Wednesday, October 21, 2020

Do I still need to employ store salespeople in a digital age?


Tony Heyworth, international marketing director for LivePerson discusses how the digital age can make sales assistants much more cost effective to deploy.

Earlier in the year, John Walden, chief executive for Argos questioned whether there was a need for store staff in an increasingly digital world. To some extent, he has a point – as more information about products and services become available online, consumers have many resources at their fingertips in order to answer any questions they might have.

Is the role of store sales assistant redundant? Mobile internet has certainly made it easy for each of us to access the information that once only a sales person in-store could provide. However the level of service provided by having physical support within a store is more than just sharing of information, and the question of whether staff are still needed comes down to whether the additional value they add is cost effective and enhances sales, and if the customer experience surpasses that of the self-service DIY process of going online to find information.

I believe that digitally enabling stores, whether that‘s through offering click and collect solutions or providing a platform to order online whilst in store, shouldn‘t necessarily mean eliminating the sales person. In a recent survey conducted by LivePerson, as many as 93% of people believe the role will not become redundant but will simply evolve. How should this process happen? Here are a few tips to make your store sales staff more cost effective to deploy.

Get to know your customer and gather valuable insight

Improving customer experience and providing a personalised service was considered one of the most important roles of the in-store sales assistant with just over a quarter (26.5%) of respondents highlighting this. In-store, the salesperson can pick up on the customers behaviour and offer a personalised services accordingly. The same applies online and across channels. With the help of insight and chat tools, purchasing decisions can be analysed to ensure customers are supported in an appropriate way to turn browsers into buyers.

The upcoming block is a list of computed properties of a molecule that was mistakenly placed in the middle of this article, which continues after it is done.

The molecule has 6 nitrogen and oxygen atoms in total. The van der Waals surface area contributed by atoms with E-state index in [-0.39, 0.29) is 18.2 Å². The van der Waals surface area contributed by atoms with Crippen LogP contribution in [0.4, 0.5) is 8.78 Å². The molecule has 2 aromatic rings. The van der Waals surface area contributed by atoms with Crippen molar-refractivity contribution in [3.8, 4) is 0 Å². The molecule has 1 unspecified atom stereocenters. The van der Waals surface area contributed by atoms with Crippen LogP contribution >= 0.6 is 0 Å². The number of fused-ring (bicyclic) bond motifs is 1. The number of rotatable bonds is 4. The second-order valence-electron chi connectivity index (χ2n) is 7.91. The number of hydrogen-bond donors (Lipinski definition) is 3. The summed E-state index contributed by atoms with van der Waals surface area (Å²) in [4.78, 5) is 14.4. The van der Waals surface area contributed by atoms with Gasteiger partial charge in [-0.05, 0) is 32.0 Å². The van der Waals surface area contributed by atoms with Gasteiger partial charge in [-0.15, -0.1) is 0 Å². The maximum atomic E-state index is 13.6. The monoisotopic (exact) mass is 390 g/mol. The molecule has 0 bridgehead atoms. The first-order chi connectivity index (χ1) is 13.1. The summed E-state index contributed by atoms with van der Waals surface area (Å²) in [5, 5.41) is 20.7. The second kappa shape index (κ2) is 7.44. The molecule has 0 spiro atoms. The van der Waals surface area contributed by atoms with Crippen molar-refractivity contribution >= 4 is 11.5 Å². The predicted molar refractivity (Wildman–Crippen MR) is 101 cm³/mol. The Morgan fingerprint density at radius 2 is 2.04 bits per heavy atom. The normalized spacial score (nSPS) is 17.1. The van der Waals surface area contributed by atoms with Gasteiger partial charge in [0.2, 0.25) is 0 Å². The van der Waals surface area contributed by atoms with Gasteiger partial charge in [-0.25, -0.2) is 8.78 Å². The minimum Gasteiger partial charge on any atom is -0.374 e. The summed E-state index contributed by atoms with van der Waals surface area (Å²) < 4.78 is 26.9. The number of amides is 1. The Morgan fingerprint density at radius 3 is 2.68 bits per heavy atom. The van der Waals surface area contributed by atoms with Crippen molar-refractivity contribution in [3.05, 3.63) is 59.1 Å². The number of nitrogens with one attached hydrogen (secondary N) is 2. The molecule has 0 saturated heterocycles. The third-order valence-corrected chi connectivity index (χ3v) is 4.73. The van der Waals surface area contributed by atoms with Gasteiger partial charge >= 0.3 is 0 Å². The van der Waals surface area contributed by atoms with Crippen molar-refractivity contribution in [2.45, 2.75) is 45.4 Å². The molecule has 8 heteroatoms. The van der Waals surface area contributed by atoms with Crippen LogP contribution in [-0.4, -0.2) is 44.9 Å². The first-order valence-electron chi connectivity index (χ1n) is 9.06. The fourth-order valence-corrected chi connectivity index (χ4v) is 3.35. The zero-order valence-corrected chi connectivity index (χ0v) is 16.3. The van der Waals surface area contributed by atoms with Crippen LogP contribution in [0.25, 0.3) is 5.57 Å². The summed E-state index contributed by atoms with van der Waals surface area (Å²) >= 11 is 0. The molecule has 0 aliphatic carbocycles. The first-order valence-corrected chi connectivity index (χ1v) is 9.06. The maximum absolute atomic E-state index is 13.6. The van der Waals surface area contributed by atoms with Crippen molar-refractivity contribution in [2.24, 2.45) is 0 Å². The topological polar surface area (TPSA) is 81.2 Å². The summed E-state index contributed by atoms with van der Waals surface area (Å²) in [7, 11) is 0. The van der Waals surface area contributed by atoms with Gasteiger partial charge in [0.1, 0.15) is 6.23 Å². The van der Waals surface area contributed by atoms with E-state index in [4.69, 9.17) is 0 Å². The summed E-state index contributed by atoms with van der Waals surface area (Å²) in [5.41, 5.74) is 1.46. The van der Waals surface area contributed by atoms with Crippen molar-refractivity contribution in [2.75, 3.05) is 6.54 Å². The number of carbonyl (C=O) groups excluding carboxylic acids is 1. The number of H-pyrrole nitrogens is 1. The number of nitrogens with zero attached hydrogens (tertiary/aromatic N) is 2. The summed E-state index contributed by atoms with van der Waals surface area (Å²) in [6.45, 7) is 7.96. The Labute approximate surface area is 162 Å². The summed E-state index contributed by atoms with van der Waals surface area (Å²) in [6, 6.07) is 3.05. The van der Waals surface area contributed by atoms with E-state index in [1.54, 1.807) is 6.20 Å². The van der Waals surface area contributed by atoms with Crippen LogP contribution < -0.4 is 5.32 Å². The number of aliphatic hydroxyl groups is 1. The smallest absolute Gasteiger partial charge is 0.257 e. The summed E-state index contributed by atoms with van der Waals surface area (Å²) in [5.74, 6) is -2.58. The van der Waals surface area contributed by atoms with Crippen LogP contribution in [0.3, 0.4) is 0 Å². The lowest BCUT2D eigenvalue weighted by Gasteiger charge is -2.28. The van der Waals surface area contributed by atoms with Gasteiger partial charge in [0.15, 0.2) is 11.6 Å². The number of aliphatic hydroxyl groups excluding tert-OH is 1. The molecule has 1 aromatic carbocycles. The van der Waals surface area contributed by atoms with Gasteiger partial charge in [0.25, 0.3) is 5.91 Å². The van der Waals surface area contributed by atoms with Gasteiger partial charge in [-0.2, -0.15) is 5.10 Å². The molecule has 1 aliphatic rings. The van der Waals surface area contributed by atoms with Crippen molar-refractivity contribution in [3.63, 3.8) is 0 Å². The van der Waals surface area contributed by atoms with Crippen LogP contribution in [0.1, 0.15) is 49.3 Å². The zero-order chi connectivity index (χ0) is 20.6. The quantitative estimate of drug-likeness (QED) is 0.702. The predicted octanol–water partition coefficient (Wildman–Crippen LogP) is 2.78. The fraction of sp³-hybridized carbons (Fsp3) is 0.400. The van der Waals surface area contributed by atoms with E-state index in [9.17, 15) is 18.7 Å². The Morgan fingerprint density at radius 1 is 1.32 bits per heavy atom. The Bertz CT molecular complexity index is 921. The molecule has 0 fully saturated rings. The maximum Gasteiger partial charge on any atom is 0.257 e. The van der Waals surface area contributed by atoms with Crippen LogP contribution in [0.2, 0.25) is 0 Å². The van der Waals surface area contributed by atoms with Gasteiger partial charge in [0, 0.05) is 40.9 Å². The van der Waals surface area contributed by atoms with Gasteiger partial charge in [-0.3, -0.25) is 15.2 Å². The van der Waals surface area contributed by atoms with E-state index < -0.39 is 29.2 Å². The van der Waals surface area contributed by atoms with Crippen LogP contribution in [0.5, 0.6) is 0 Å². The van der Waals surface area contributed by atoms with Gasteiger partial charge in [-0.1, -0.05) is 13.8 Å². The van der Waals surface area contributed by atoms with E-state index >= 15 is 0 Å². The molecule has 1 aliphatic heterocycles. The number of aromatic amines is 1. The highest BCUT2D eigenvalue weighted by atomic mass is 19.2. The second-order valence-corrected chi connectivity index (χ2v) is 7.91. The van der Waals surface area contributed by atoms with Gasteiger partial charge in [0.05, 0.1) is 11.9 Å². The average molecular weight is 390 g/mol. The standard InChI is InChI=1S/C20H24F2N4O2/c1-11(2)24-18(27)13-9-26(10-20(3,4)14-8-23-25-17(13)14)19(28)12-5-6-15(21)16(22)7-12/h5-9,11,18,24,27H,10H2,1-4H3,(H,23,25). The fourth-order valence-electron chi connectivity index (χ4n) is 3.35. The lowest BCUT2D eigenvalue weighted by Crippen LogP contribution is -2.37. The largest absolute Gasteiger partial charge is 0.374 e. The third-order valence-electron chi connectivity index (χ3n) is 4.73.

Real-time support

Customers are able to access help immediately in-store – and this level of real-time support should be replicated across all the channels to provide a consistent level of service. Using a chat solution for your online channels which provides this instantaneously will help your customers throughout the purchasing process: 71% of global online consumers expect to be able to access help within five minutes.

Service with a smile

Speaking to a real person and providing human assistance is seen as the primary role of the store salesperson for a majority of respondents (58%). The level of service provided by sales people in-store is more than just sharing of information. Imagine if we walked into a store and weren‘t greeted with a smile and a hello? Therefore the question of whether they are still needed comes down to whether the additional value they add is cost effective and enhances sales.

Cost effective pool of experts

Digitally enabling stores can make sales assistants much more cost effective to deploy. Through implementation of services such as Live Chat, customers can have their queries answered regardless of location by a centralised pool of knowledgeable staff. As such, not only are these expert salespeople still employed, but to greater effect as they have the skills required to offer services both online and within the physical store environment as required.

According to our recent survey, online (69.4%), mobile (14%) and tablet (11%) are expected to be the leading channels for driving sales over the next 12 months so for businesses, it‘s about providing the customer service demanded across all channels. The question is not whether you still need to employ store salespeople in a digital age, but how


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